The Chinese Communist Party announced this week that a senior official responsible for overseeing state-owned corporations was under investigation, according to The New York Times.
People with knowledge of that case and many others said that, according to senior officials, the inquiries were part of a larger corruption investigation encroaching on the retired chief of the domestic security apparatus.
The former security chief, Zhou Yongkang, stepped down last year from the Politburo Standing Committee, the party’s top decision-making body, after years as one of the most powerful and divisive figures in Chinese politics. The investigations swirling around him appear to be part of the boldest efforts yet by China’s top leader, Xi Jinping, to consolidate his authority, convince officials he is serious about deterring corruption and extinguish Mr. Zhou’s lingering influence, reports The Times.
The senior official under scrutiny, Jiang Jiemin, the director of the State-Owned Assets Supervision and Administration Commission, “is suspected of grave violations of discipline and is currently under investigation,” said a brief statement issued by Xinhua, the main state news agency. The term “violations of discipline” almost invariably refers to corruption or abuses of power.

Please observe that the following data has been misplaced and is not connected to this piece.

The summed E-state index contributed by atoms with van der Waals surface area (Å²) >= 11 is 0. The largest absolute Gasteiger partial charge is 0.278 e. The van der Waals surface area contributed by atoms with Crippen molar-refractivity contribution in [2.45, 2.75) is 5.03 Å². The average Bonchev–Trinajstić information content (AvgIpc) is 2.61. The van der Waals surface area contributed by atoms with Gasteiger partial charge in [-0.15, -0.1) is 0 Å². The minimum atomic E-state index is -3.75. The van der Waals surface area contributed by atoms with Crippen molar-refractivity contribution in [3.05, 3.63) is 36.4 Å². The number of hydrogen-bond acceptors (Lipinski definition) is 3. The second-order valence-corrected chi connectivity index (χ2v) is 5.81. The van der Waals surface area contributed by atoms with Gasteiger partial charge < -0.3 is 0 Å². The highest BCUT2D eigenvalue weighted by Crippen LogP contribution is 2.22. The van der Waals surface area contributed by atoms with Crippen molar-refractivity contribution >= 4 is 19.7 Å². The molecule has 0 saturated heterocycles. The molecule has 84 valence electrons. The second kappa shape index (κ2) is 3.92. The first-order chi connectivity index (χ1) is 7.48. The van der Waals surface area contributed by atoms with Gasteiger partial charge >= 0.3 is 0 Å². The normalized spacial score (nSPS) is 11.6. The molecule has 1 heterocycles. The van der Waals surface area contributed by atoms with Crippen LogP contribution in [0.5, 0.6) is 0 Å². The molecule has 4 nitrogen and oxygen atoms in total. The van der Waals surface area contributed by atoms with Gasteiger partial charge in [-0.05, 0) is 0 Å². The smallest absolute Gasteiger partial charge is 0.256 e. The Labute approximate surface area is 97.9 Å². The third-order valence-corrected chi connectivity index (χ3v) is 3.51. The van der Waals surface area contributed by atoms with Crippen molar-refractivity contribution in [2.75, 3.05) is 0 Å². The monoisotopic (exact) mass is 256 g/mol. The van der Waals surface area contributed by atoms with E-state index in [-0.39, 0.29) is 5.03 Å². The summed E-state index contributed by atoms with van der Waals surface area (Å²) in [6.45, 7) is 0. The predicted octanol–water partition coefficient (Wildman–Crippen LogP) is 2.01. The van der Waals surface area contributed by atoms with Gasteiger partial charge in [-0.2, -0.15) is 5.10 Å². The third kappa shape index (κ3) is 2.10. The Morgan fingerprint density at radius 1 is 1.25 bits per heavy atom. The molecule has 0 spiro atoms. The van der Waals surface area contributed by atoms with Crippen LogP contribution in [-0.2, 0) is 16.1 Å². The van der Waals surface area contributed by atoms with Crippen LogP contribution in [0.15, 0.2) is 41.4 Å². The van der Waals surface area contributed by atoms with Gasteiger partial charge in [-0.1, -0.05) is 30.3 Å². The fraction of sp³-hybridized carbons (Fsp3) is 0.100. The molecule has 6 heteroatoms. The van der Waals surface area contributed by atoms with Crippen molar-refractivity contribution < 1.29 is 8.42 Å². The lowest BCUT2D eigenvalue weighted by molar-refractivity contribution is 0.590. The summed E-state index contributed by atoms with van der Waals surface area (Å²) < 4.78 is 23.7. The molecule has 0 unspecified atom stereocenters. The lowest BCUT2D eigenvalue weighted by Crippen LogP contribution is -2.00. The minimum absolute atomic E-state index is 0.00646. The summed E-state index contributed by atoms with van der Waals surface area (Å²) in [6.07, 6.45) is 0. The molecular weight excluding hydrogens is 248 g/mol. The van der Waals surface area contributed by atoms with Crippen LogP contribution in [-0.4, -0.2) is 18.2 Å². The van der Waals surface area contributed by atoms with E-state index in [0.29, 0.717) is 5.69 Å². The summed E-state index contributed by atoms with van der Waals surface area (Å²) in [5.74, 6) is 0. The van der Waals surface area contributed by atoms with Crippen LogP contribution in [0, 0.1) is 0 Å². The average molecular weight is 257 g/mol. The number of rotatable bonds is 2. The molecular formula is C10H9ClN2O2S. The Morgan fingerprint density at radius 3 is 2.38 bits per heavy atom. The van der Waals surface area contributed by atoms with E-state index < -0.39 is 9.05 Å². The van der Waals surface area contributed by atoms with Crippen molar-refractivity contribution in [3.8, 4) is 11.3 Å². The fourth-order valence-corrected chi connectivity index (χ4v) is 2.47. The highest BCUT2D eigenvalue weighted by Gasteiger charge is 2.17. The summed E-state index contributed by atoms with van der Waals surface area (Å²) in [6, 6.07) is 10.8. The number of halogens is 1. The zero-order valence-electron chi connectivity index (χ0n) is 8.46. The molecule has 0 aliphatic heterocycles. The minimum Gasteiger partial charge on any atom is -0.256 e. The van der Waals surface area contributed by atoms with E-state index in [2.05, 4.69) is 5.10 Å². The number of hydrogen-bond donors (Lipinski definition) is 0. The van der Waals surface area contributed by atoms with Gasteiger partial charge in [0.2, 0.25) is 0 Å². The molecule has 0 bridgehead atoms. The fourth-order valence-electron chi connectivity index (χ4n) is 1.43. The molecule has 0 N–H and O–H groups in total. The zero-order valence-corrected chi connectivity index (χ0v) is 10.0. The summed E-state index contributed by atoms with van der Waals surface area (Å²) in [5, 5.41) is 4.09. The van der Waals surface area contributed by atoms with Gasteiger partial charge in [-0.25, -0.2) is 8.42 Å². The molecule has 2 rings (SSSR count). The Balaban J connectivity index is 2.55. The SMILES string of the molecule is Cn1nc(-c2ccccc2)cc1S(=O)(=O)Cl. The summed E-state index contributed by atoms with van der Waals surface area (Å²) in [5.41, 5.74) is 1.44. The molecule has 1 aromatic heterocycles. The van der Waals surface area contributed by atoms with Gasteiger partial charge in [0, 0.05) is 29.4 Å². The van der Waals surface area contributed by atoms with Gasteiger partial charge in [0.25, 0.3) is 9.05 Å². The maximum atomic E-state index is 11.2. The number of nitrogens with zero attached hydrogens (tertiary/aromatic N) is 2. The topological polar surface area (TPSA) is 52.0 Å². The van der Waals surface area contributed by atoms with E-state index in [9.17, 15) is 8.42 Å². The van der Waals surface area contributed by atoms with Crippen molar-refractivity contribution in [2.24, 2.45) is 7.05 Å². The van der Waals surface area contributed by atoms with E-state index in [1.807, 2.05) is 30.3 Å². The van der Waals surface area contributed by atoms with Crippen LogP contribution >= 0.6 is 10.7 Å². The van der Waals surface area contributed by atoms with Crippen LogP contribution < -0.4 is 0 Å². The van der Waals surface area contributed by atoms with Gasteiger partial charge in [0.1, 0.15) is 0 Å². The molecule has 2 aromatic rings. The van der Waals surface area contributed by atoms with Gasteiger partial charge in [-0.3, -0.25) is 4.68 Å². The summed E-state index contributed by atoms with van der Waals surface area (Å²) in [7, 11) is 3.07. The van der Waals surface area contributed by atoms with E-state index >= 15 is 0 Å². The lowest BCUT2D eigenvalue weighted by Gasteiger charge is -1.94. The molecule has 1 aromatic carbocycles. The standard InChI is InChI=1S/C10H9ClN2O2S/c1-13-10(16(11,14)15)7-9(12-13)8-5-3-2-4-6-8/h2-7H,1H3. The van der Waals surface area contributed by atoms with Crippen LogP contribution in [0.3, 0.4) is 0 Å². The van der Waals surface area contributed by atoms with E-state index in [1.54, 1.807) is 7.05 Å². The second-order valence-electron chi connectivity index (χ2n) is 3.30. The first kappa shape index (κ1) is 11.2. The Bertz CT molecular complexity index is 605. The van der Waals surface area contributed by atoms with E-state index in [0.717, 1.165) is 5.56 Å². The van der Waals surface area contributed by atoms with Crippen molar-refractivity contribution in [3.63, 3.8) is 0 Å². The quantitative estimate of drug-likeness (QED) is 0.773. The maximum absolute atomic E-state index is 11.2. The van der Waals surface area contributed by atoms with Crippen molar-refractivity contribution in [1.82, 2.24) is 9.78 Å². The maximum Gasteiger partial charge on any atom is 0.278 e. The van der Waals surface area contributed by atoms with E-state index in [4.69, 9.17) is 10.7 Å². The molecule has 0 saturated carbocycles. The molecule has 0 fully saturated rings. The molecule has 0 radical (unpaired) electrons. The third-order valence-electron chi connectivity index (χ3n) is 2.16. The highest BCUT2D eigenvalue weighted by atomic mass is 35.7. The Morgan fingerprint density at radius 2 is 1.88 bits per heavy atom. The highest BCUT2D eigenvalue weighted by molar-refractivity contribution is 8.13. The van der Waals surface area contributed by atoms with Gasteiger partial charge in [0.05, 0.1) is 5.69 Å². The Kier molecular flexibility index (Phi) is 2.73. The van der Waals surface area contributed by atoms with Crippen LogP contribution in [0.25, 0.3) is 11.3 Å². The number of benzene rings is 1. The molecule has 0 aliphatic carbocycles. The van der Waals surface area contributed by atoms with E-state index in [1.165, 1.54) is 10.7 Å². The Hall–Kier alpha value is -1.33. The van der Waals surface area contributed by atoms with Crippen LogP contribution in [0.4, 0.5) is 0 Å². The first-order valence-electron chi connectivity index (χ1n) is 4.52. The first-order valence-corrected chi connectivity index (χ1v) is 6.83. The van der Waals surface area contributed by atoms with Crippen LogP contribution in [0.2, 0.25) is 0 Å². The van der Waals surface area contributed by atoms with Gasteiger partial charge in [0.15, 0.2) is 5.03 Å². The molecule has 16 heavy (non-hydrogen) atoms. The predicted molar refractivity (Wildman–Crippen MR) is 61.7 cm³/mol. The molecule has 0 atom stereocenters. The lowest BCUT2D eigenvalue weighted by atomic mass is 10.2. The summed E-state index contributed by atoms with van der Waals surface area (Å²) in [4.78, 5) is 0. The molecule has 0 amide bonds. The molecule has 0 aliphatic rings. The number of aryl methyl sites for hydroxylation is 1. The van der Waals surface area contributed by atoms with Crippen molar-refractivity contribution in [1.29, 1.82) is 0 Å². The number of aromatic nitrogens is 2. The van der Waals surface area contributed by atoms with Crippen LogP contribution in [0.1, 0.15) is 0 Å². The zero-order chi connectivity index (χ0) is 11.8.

Mr. Jiang’s downfall appears to follow a pattern related to anticorruption inquiries against officials who rose in the footsteps of Mr. Zhou, 70, who worked at the China National Petroleum Corporation and in Sichuan, also the scene of an expanding corruption investigation. Four people with knowledge of the inquiries, each citing comments by senior officials, said those investigations were linked to a larger, secretive inquiry in which officials had detained or questioned a son and associates of Mr. Zhou, The Times reported.
“It makes logical sense that this is aimed at Zhou,” said Chen Ziming, a political commentator in Beijing in The Times. “It’s all too concentrated, all follows this same line to him. China National Petroleum Corporation and Sichuan are both places he worked. It’s a step by step process, questioning people associated with him, former secretaries and so on.”
The South China Morning Post, a Hong Kong newspaper, reported Friday that Mr. Zhou was under investigation. Chinese webites that focus on news and rumors have also said that an investigation is under way.
No Politburo Standing Committee member - retired or sitting - has been investigated for economic crimes since the end of the Cultural Revolution nearly 40 years ago, according to The Post.
The four people who spoke to The Times — a former senior anticorruption investigator, a Chinese businessman with high-level connections, a political analyst with ties to senior officials and a businesswoman with family ties to Chinese elites — spoke on the condition of anonymity because of the risk of recriminations for discussing secretive political decisions, they reported.
“The Central Commission for Discipline Inspection has established a case group to deal with Zhou Yongkang,” said the former anticorruption official, who cited a conversation in recent days with a central government security official.